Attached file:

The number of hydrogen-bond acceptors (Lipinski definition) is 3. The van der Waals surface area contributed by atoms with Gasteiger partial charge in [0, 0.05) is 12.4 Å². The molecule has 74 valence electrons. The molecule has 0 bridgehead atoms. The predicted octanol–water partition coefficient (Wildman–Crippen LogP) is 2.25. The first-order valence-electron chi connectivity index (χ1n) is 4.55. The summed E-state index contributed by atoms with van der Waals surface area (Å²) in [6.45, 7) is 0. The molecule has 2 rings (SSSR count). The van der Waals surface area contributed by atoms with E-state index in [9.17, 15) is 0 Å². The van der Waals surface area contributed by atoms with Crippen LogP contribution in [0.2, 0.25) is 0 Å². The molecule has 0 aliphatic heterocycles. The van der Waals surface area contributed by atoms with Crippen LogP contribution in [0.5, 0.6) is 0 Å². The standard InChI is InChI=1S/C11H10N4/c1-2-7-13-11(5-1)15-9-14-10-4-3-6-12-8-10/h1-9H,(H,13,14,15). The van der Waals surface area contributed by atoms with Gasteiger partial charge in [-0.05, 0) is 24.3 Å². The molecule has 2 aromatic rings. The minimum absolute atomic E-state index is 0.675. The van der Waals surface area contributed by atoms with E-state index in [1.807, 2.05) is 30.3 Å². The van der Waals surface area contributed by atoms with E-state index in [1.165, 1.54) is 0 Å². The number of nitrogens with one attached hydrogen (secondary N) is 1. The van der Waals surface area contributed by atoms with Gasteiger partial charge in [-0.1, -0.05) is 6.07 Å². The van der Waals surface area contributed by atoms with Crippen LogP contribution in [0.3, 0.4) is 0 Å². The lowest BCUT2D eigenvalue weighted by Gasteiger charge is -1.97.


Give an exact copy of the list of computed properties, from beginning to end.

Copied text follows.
The number of hydrogen-bond acceptors (Lipinski definition) is 3. The van der Waals surface area contributed by atoms with Gasteiger partial charge in [0, 0.05) is 12.4 Å². The molecule has 74 valence electrons. The molecule has 0 bridgehead atoms. The predicted octanol–water partition coefficient (Wildman–Crippen LogP) is 2.25. The first-order valence-electron chi connectivity index (χ1n) is 4.55. The summed E-state index contributed by atoms with van der Waals surface area (Å²) in [6.45, 7) is 0. The molecule has 2 rings (SSSR count). The van der Waals surface area contributed by atoms with E-state index in [9.17, 15) is 0 Å². The van der Waals surface area contributed by atoms with Crippen LogP contribution in [0.2, 0.25) is 0 Å². The molecule has 0 aliphatic heterocycles. The van der Waals surface area contributed by atoms with Crippen LogP contribution in [0.5, 0.6) is 0 Å². The standard InChI is InChI=1S/C11H10N4/c1-2-7-13-11(5-1)15-9-14-10-4-3-6-12-8-10/h1-9H,(H,13,14,15). The van der Waals surface area contributed by atoms with Gasteiger partial charge in [-0.05, 0) is 24.3 Å². The molecule has 2 aromatic rings. The minimum absolute atomic E-state index is 0.675. The van der Waals surface area contributed by atoms with E-state index in [1.807, 2.05) is 30.3 Å². The van der Waals surface area contributed by atoms with E-state index in [1.165, 1.54) is 0 Å². The number of nitrogens with one attached hydrogen (secondary N) is 1. The van der Waals surface area contributed by atoms with Gasteiger partial charge in [-0.1, -0.05) is 6.07 Å². The van der Waals surface area contributed by atoms with Crippen LogP contribution in [0.3, 0.4) is 0 Å². The lowest BCUT2D eigenvalue weighted by Gasteiger charge is -1.97.